Okay, I have to open by saying this is a bloody magnificent cover. The combination of moody etherealness and iconic imagery makes it memorable and dynamic, and has led to it being copied at least twice. Inside this cover, we'll find the first part of DC's very first multi-part story - a story which resonates so well that it has been retold in both the Bronze and Modern Ages. The story of...
"Batman Versus The Vampire, Part One"
Writer: Gardner Fox
Pencils: Bob Kane
Inks: Sheldon Moldoff
Synopsis: The story begins with moody, iconic imagery of the Batman patrolling the rooftops of New York (not yet Gotham) City. He spots a young woman about to attack an older man, apparently under the orders of "the Master Monk." The Batman saves the man, and discovers the young woman to be none other than Bruce Wayne's fiancée, Julie Madison. He takes her back to her apartment, and the next day Bruce takes her to a doctor. The doctor believes Julie was hypnotized, and recommends an ocean voyage to Paris as treatment (???) and later to Hungary, land of "history and werewolves!" The doc has an odd look on his face, as if he too is hypnotized - the reader can almost imagine his shifty eyes. Bruce buys Julie the ticket, but then decides to follow her as the Batman. For this purpose he has two new inventions, the Bat-gyro (a plane with the rotors of a helicopter, look it up kids), and the Baterang, which is described as being specifically designed after the Boomerang. The Batman then follows Julie's ocean liner in the Bat-gyro over the Atlantic. He leaves the Bat-gyro hovering above the ship, climbs down a rope ladder to speak to Julie, and they get attacked by a mysterious figure in a red rope with a somewhat KKK-looking hood -- it's the mysterious Monk! His hypnotic glare seems to paralyse the Batman, but he manages to throw a baterang at him, which breaks his concentration. The Batman then jumps onto the rope ladder and back into the Batgyro. Which... I suppose leaves Julie helpless to the Monk, who is still down there???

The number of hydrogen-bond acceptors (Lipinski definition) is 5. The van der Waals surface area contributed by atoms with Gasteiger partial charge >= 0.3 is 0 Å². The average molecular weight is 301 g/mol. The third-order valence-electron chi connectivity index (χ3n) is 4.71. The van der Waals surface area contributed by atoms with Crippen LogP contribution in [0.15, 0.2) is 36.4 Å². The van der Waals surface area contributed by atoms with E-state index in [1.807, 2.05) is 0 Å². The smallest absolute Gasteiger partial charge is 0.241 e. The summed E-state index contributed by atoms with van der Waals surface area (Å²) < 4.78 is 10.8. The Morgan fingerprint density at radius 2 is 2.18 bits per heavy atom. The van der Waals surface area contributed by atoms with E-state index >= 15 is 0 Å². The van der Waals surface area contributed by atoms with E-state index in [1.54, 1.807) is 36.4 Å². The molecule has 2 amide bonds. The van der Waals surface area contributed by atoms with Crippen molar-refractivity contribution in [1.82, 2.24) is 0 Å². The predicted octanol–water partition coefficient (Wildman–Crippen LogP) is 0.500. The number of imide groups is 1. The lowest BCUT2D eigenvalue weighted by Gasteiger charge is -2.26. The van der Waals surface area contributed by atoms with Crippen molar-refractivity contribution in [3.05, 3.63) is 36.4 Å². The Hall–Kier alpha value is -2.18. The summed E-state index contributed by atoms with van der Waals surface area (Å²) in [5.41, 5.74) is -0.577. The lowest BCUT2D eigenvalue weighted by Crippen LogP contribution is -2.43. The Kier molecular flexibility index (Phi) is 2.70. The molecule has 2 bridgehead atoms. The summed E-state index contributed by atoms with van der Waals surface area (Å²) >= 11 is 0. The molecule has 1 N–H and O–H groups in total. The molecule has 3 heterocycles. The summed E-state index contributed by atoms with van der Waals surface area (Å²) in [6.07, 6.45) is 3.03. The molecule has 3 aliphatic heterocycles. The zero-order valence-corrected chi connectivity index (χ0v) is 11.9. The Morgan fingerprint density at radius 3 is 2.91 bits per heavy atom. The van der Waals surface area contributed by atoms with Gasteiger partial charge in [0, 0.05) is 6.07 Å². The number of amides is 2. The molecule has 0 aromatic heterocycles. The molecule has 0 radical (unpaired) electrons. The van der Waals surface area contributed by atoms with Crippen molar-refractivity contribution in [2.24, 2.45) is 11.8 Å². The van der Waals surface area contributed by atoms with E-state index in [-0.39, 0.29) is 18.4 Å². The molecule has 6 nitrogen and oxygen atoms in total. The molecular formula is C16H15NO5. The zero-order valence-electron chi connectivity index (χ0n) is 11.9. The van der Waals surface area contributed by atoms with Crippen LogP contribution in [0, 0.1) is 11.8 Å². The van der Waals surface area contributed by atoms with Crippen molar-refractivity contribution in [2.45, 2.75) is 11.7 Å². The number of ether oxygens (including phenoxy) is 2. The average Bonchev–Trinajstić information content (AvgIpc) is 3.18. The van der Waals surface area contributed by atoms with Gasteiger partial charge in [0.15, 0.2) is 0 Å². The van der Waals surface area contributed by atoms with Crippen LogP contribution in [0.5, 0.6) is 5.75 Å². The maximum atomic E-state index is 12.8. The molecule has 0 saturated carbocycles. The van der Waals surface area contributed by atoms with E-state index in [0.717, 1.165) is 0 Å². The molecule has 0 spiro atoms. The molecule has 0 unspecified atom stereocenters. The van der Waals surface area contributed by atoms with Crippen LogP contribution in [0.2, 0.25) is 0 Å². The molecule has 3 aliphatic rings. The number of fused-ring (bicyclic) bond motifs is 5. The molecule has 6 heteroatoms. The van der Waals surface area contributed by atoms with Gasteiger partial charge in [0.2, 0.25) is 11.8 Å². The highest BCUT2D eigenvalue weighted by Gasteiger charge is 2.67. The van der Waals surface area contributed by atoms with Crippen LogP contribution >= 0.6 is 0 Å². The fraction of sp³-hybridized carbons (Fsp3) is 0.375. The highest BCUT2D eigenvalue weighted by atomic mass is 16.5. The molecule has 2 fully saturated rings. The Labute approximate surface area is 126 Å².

Ignoring that, the Batman soon reaches Paris, where he then searches all over town looking for clues to Julie's whereabouts, which I assume is a lot easier than just following her? And presumably much, much easier than if he'd just come with her on this trip as Bruce Wayne?? Nevertheless, he tracks her to her hotel room and jumps in through the window whereupon a GIANT GORILLA IS WAITING TO KILL HIM! Batman sidesteps the gorilla, but in doing so he somehow manages to fall down a trap door and into a giant net!
He is now suddenly in the lair of the Monk, who taunts the Batman and flips a lever to lower him into a pit of snakes. But the Batman throws his baterang, which smashs an overhead chandelier, and the Batman uses the shattered glass to cut through the ropes and out of the death trap. He runs after the monk, but is again trapped in a giant cage which also holds the GIANT GORILLA! However, Batman manages to escape by climbing up the rope that lowered the gorilla into the cage, and he proceeds to escape the building and get back into the Bat-gyro.